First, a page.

When a Stranger Calls (1979) poster

When a Stranger Calls (1979)


USA. 1979.


Director – Fred Walton, Screenplay – Fred Walton & Steve Feke, Producers – Steve Feke & Doug Chapin, Photography – Don Peterman, Music – Dana Kaproff, Production Design – Elayne Barbara Cedar. Production Company – Melvin Simon Productions.


Carol Kane (Jill Johnson), Charles Durning (John Clifford), Tony Beckley (Curt Duncan), Colleen Dewhurst (Tracy Fuller)


Jill Johnson is babysitting two children when she starts receiving taunting phone-calls. She then realises that the caller is inside the house. He manages to kill the two children before the police arrive. Several years later, the same killer escapes from an asylum. An obsessed detective goes on his trail as he attempts to come after Jill again.

When a Stranger Calls was one of the first films to come out at the dawn of the Slasher Film, exploiting the resounding success of Halloween (1978). When a Stranger Calls originally began as a short film The Sitter (1977) by director Fred Walton. This consisted only of the first section of this film, the scenes with Carol Kane (played in the original by Lucia Stralser) in the house being taunted by phone calls.

With the success of Halloween, someone immediately saw the similarity of themes to Halloween, of a babysitter being menaced by a killer, and Fred Walton was given the chance to expand his short out as a theatrical feature. All the scenes with Charles Durning’s detective, Tony Beckley’s psycho and a later coda returning to a grown-up and now-married Carol Kane as she is stalked by Tony Beckley again, which comprise about three-quarters of the finished film, have been added for the full-length film version.

Carol Kane as the stalked babysitter in When a Stranger Calls (1979)
Carol Kane as the stalked babysitter

Amidst the host of slasher dross that would emerge over the next few years, When a Stranger Calls gained a certain amount of respectability. It is not the same type of slash-and-stalk film that Halloween patented and was endlessly, crudely copied by Friday the 13th (1980) and its ilk. There is a lack of gratuitous butchery – of even blood itself; there are a minimal number of victims; and no sex scenes. The most challenging of the film’s variations is its surprisingly sympathetic portrait of the psycho who is not evil incarnate or a superhuman boogie man but just a sad derelict.

While it is occasionally effective, When a Stranger Calls is also a somewhat listless film. Fred Walton strains for atmosphere and tension but the story hangs in a vacuum – the characters are virtual enigmas about which we are told almost nothing, and the exchanges of dialogue are banal. It is only Dana Kaproff’s excellent score that gives the film any atmosphere, creating a great deal of menace and tension in all the right places. In fact, When a Stranger Calls could almost be a radio play, it relies so much on sound – particularly the ringing of the telephone – to convey effect.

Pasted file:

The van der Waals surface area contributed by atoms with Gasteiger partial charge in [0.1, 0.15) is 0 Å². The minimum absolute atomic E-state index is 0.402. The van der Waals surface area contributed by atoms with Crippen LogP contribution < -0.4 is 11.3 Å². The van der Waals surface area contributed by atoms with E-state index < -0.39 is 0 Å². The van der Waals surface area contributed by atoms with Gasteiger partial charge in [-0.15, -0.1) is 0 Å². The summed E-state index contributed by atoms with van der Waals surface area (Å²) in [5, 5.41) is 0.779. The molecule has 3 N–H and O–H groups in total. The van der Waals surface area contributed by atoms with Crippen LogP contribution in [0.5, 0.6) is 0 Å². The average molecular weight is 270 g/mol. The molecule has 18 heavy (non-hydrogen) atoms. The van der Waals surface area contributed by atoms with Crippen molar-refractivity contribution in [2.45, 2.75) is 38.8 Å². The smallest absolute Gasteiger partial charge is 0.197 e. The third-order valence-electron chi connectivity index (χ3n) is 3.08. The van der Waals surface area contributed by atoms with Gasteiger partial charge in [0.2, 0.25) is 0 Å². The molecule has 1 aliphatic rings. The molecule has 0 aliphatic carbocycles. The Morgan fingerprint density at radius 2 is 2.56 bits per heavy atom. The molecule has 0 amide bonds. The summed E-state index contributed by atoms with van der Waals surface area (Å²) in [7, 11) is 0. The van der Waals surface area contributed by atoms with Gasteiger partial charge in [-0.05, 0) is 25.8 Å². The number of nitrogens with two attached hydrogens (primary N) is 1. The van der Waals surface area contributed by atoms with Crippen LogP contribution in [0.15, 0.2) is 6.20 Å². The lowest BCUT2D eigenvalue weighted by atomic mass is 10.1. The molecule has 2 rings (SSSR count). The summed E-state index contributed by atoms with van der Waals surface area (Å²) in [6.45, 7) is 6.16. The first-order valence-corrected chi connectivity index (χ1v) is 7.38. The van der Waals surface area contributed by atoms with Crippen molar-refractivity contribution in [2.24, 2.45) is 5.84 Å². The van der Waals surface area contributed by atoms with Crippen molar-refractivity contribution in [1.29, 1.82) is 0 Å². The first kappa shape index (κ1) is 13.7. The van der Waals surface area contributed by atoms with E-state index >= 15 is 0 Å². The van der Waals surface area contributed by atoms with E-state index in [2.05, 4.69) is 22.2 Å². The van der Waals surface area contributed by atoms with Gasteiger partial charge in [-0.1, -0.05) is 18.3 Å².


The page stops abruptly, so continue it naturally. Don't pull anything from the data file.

The cast all do well – Charles Durning gives a capable performance, although the character and his obsessive motivation is severely underdeveloped. Faring better is the frail, sensitive Carol Kane (who has always seemed like a female lookalike of Marty Feldman), while Colleen Dewhurst does wonders with her character of the gruff middle-aged woman whose veneer is gradually picked open. Tony Beckley engenders considerable sympathy for the pathetic killer in a performance that balances both menace and pathos.

Psycho Tony Beckley in When a Stranger Calls (1979)
Psycho Tony Beckley

Fred Walton returned to make a tv movie sequel When a Stranger Calls Back (1993), along with Carol Kane and Charles Durning who were now investigators helping stalked babysitter Jill Schoelen. The film was later remade, along with a host of other 1970s/80s horror films, as When a Stranger Calls (2006) by director Simon West starring Camilla Belle.

Fred Walton has remained a minor director who has frequently dabbled within the psycho-thriller genre. Fred Walton’s other films of genre interest are:– the slasher film April Fool’s Day (1986), the excellent Catholic psycho-thriller The Rosary Murders (1987) and the radio talkback host psycho-thriller Dead Air (1994). Walton then went onto make a whole host of genre tv movies, including a remake of I Saw What You Did (1988), another psycho-thriller Trapped (1989), Homewrecker (1992) about a rogue AI, and The Stepford Husbands (1996).

Trailer here

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